The DC will provide an opportunity for a group of PhD students to discuss and explore their research interests and career objectives with a panel of established researchers in computing education research. The DC is sponsored by the Software Engineering Laboratory of Auckland University of Technology and the School of Computing and Mathematical Sciences.  The sponsorship covers full registration for the DC for up to 10 attendees, and for those wishing to stay on to attend the full set of ACSW conferences the $NZD165.00 sponsorship can be applied as partial payment of the full $NZD300.00 student registration fee.
The DC is open to students who are currently enrolled in any stage of doctoral studies with a focus on computing education research. The number of participants is limited to 10. Senior researchers in the field will provide feedback and suggestions for improvement of the students research. Each applicant should submit an application that includes the following information in one PDF file:
– Curriculum Vita
– Research summary, including motivation, background and literature to contextualize the research, research questions, methodologies used or planned, and any results obtained to date.
– Questions related to the research that the applicant would like to discuss and get feedback on at the doctoral consortium
The research summary should be 1-3 pages long, depending on the stage of the research. This summary will be made available to other participants of the doctoral consortium to allow them to provide feedback and prepare questions on the research.
Important dates and submission process
Applications due: 8th November 2013
Notification date: 25th November 2013
For further information contact Associate Professor Katrina Falkner (katrina.falkner@adelaide.edu.au)
Jacqueline Whalley and Daryl D’Souza
ACE 2014 Conference Co-chairs

September 16, 2013 at 1:52 am 1 comment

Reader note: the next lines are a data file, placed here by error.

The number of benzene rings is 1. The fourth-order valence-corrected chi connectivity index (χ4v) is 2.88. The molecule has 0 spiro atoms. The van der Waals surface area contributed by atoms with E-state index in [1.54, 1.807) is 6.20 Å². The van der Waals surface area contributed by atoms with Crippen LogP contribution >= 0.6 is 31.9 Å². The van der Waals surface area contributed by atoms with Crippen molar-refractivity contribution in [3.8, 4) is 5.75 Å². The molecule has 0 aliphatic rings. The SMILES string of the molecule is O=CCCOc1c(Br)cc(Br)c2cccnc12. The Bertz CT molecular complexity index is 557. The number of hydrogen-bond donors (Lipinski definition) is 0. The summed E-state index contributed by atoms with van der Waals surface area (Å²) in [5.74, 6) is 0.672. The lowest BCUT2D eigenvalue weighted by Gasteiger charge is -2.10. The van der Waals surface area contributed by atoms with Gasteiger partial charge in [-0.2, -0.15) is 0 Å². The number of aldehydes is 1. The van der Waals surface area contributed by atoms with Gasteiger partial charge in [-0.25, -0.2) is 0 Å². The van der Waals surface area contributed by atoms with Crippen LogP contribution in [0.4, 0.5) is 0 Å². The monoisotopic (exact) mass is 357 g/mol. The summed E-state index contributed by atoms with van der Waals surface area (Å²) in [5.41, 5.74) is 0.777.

Call for Papers: Special Issue of CS Ed for Doctoral Research

CALL FOR PAPERS

THE JOURNAL OF COMPUTER SCIENCE EDUCATION

SPECIAL ISSUE OF COMPUTER SCIENCE EDUCATION:
DOCTORAL RESEARCH IN COMPUTING EDUCATION
JUNE 2014

Guest Editor:
Allison Elliott Tew, University of Washington Tacoma
Submission Deadline: November 15, 2013
Journal Information: http://www.informaworld.com/cse

Research undertaken in pursuit of a doctorate in any discipline is
important because it is the first work of the next generation of
researchers and highlights the most promising directions for the field.
Doctoral research in our field is particularly interesting because the
researchers have a unique perspective.  Much of the research in computer
science education is undertaken by teaching-active faculty.  Doctoral
students have the opportunity to reflect on our field from the
perspective of studying the teaching and learning practice, often apart
from being the actual teacher or learner. Thus, doctoral research offers
a compelling lens from which to view the computing discipline.

The guest editor invites authors to submit manuscripts for a special
issue devoted to doctoral dissertation research on areas pertaining to
computer science education.  This issue will feature doctoral research
that reports novel contributions to the field of computer science
education and meets high academic standards. Manuscripts should include
a description of the problem, appropriate background research, method of
data collection and analyses, findings, open problems, and future
research agenda.

Full papers will feature doctoral work completed within the past two
years.  It is anticipated that these articles will be on the order of